By Abner Galino
TOMORROW, either International Boxing Federation (IBF) bantamweight champion Jerwin Ancajas would have retained his junior bantamweight world boxing belt, or his challenger Jonas Sultan would have earned his first world championship title.
Whichever way the Fresno, California fight goes, the Philippines will not lose a world championship belt — as both fighters are Filipinos — and the historical significance of the fight for Filipino boxing fans will not be diminished.
The last time that two Filipino fighters fought each other for a world title belt was 93 years ago – between the legendary boxer Francisco “Pancho Villa” Guilledo and Clever Sencio. That fight happened in Manila and was won by “Pancho Villa,” who was already then the two-year world flyweight title holder.
Ancajas and Sultan are well aware of the historical significance of their upcoming battle.
“Pareho kami nang nararamdaman ni Sultan. Masaya kami na dito gagawin ‘yung laban namin at saka world championship belt ‘yung paglalabanan namin,” Ancajas told Weekend Balita/US Asian Post and Beyond Deadlines shortly after stepping out from the plane.
Ancajas added that he was proud that he would be fighting a compatriot for the crown.
“Ipinapakita lang kung nasaan ang mga Filipino boxer sa mundo ng boksing,” Ancajas added.
But what Ancajas and Sultan are not expecting was the subsequent reception where they were both recognized for the honor and pride that they gave to the Philippines for duplicating a 93-year-old history.
Ancajas was moved to tears during the awarding ceremony at the Filipino Cultural Center last Saturday (May 19, 2018) at the Historic Filipinotown in Los Angeles.
“Napaiyak po ako. Hindi ko po inasahan na ganito. Dream come true po talaga,” Ancajas said after receiving a plaque of recognition from the Filipino American Community of Los Angeles (FACLA), the organization that runs the Filipino Cultural Center.
Sultan was also in disbelief after receiving the award.
“Tuwang-tuwa po ako. Lalo po akong na-inspire sa laban,” Sultan said.
Apparently, both Ancajas and Sultan are not yet used to being accorded “superstar” treatment throughout their respective careers.
The inside story
Without doubt, Ancajas and Sultan deserved the reception and the honor (including the three others who were honored, among them; longest reigning Filipino world champion Nonie Nietes) that were conferred to them.
But the event was not in the calendar. The event happened almost exactly as the way Ancajas had felt about it shortly after receiving his plaque — a sort of providential thing.
In fact, not even Top Rank, the promoter of the fight saw it coming.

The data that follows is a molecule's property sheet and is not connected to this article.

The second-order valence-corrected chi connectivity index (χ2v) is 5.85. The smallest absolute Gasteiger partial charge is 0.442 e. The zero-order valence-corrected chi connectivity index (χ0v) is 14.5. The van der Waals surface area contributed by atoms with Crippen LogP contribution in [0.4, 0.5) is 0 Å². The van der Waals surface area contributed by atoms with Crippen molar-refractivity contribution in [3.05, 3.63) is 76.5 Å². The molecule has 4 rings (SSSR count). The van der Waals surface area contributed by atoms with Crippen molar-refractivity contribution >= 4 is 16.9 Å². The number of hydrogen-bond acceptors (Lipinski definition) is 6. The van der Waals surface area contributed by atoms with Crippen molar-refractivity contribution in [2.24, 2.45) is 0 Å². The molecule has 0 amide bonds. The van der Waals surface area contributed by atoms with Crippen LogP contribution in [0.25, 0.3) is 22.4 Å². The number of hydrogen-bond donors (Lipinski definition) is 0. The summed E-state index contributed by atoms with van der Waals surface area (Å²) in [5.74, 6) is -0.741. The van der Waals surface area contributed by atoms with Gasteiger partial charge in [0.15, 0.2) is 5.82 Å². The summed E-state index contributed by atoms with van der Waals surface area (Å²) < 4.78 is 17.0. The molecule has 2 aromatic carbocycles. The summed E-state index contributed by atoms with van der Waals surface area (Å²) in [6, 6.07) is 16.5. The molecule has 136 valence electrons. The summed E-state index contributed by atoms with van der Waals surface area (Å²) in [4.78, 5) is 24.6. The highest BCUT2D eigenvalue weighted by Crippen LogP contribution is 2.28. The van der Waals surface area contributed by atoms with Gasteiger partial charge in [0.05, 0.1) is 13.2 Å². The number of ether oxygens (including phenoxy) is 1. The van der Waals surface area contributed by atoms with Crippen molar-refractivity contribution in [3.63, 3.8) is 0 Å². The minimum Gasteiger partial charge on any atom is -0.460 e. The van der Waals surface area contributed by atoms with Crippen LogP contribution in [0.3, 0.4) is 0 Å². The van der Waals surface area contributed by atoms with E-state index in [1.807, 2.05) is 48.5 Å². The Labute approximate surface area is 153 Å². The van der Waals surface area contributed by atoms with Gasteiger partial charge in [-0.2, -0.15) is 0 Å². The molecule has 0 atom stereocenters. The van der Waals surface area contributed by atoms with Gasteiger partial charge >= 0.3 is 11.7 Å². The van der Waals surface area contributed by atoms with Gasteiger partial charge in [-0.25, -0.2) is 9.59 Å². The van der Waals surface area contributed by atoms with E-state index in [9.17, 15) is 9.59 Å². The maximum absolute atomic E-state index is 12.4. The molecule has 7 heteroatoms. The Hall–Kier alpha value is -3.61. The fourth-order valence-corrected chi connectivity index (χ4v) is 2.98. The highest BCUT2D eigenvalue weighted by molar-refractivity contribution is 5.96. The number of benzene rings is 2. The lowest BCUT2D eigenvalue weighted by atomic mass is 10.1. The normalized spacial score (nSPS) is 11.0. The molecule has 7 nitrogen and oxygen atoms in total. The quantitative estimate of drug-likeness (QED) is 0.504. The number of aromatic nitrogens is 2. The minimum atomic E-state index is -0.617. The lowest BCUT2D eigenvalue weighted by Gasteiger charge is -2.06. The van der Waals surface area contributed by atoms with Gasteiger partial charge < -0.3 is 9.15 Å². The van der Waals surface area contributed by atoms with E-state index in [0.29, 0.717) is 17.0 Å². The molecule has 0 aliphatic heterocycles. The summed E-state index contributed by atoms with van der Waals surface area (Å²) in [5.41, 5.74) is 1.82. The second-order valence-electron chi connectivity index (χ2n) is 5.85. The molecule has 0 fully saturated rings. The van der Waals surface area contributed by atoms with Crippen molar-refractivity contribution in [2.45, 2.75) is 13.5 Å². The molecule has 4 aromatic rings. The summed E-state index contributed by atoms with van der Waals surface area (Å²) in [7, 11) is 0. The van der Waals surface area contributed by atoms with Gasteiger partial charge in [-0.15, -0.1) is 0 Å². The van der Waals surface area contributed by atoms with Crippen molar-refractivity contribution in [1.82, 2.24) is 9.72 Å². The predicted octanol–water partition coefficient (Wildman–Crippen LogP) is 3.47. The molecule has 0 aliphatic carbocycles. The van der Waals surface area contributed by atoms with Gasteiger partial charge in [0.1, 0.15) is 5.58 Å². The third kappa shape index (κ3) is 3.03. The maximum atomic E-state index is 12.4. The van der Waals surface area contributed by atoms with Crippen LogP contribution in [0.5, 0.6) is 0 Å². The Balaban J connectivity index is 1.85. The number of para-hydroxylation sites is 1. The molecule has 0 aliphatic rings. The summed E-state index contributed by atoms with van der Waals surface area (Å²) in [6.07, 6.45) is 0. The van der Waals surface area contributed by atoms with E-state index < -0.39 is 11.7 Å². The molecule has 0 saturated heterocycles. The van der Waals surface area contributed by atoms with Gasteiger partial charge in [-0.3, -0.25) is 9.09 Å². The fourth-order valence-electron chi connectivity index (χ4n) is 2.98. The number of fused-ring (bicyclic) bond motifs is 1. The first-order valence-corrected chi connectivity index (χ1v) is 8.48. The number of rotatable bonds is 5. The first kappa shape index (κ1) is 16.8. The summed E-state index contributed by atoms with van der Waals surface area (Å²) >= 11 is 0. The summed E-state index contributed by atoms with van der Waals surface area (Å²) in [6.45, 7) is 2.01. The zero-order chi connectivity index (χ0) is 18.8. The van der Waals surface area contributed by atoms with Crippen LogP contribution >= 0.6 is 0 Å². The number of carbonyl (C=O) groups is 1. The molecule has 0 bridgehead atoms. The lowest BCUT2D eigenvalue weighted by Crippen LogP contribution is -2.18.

Here’s how it happened:
Three days before the event, Los Angeles based photographer Jhay Otamias contacted this reporter with the help of another photographer Tony Garcia.
Otamias asked if it possible to hold a meet and greet event at the Filipino Cultural Center.
I discussed with FACLA president Fernandico Gonong about the possible event. He readily recognized the historical significance of the Ancajas-Sultan fight and as well as the need to drumbeat for the Pinoy boxers.
Otamias brought out the idea of conferring recognition to the boxers. We agreed that they deserve the honor.
Top Rank did not do anything except set up the Filipino boxers for the meet and greet at the FCC. They sent a representative and their round girls to the event but they did not spend a single cent.
(And I have yet to upload on my bewilderment over why Top Rank set the historic championship battle in Fresno. Why oh why?)
Talk about Filipino hospitality – the community, most of whom share the same sentiment with me over Top Rank’s decision to hold the fight in Fresno, fed every one of them just the same.
I wrote the invitation letters and as well as the text inscribed on the plaques of recognition.
I sought the help of my friends Rose Sarreal, photographers Pol Joaquin, Teodoro Yap, FACLA director Bernie Targa-Ganon and her husband Rey Ganon, Tony Garcia, Thelma Sugay, editor Val Abelgas and as well as my wife Odette.
To make an event happen, people need to dress up the place, prepare food, send the invitations and show up.
Because they were last-minute preparations, the plaques of recognition were picked from the shop by Odette and Tony Garcia an hour before the event.
Aside from getting the Filipino Cultural Center for free, the other expenses incurred during the event were shouldered by FACLA.
So there, talk about giving credit to where credit is due.